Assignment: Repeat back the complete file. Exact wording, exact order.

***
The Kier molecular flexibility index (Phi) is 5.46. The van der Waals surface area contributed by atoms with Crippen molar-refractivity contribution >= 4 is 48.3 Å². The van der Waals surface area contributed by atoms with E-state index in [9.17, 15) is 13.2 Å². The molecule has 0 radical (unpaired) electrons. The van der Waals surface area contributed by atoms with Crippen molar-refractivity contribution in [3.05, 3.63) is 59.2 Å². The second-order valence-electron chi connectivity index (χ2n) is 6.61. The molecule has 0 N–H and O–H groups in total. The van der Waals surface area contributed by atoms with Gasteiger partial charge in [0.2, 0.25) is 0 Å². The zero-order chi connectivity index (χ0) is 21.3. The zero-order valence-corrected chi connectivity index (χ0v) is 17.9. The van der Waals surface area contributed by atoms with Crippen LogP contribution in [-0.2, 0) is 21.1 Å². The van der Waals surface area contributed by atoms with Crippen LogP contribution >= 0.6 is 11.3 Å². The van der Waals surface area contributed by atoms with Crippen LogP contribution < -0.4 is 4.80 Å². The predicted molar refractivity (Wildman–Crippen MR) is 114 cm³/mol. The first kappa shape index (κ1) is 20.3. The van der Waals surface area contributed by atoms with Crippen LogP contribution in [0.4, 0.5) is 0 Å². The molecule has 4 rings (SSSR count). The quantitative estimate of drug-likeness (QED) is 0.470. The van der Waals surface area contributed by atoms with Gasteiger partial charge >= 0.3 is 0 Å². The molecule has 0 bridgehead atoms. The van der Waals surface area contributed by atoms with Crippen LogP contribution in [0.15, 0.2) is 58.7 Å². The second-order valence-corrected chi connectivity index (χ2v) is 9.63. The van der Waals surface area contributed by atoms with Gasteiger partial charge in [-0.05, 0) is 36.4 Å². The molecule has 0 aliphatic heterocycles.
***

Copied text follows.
The Kier molecular flexibility index (Phi) is 5.46. The van der Waals surface area contributed by atoms with Crippen molar-refractivity contribution >= 4 is 48.3 Å². The van der Waals surface area contributed by atoms with E-state index in [9.17, 15) is 13.2 Å². The molecule has 0 radical (unpaired) electrons. The van der Waals surface area contributed by atoms with Crippen molar-refractivity contribution in [3.05, 3.63) is 59.2 Å². The second-order valence-electron chi connectivity index (χ2n) is 6.61. The molecule has 0 N–H and O–H groups in total. The van der Waals surface area contributed by atoms with Gasteiger partial charge in [0.2, 0.25) is 0 Å². The zero-order chi connectivity index (χ0) is 21.3. The zero-order valence-corrected chi connectivity index (χ0v) is 17.9. The van der Waals surface area contributed by atoms with Crippen LogP contribution in [-0.2, 0) is 21.1 Å². The van der Waals surface area contributed by atoms with Crippen LogP contribution >= 0.6 is 11.3 Å². The van der Waals surface area contributed by atoms with Crippen LogP contribution < -0.4 is 4.80 Å². The predicted molar refractivity (Wildman–Crippen MR) is 114 cm³/mol. The first kappa shape index (κ1) is 20.3. The van der Waals surface area contributed by atoms with Crippen LogP contribution in [0.4, 0.5) is 0 Å². The molecule has 4 rings (SSSR count). The quantitative estimate of drug-likeness (QED) is 0.470. The van der Waals surface area contributed by atoms with Gasteiger partial charge >= 0.3 is 0 Å². The molecule has 0 bridgehead atoms. The van der Waals surface area contributed by atoms with Crippen LogP contribution in [0.15, 0.2) is 58.7 Å². The second-order valence-corrected chi connectivity index (χ2v) is 9.63. The van der Waals surface area contributed by atoms with Gasteiger partial charge in [-0.05, 0) is 36.4 Å². The molecule has 0 aliphatic heterocycles.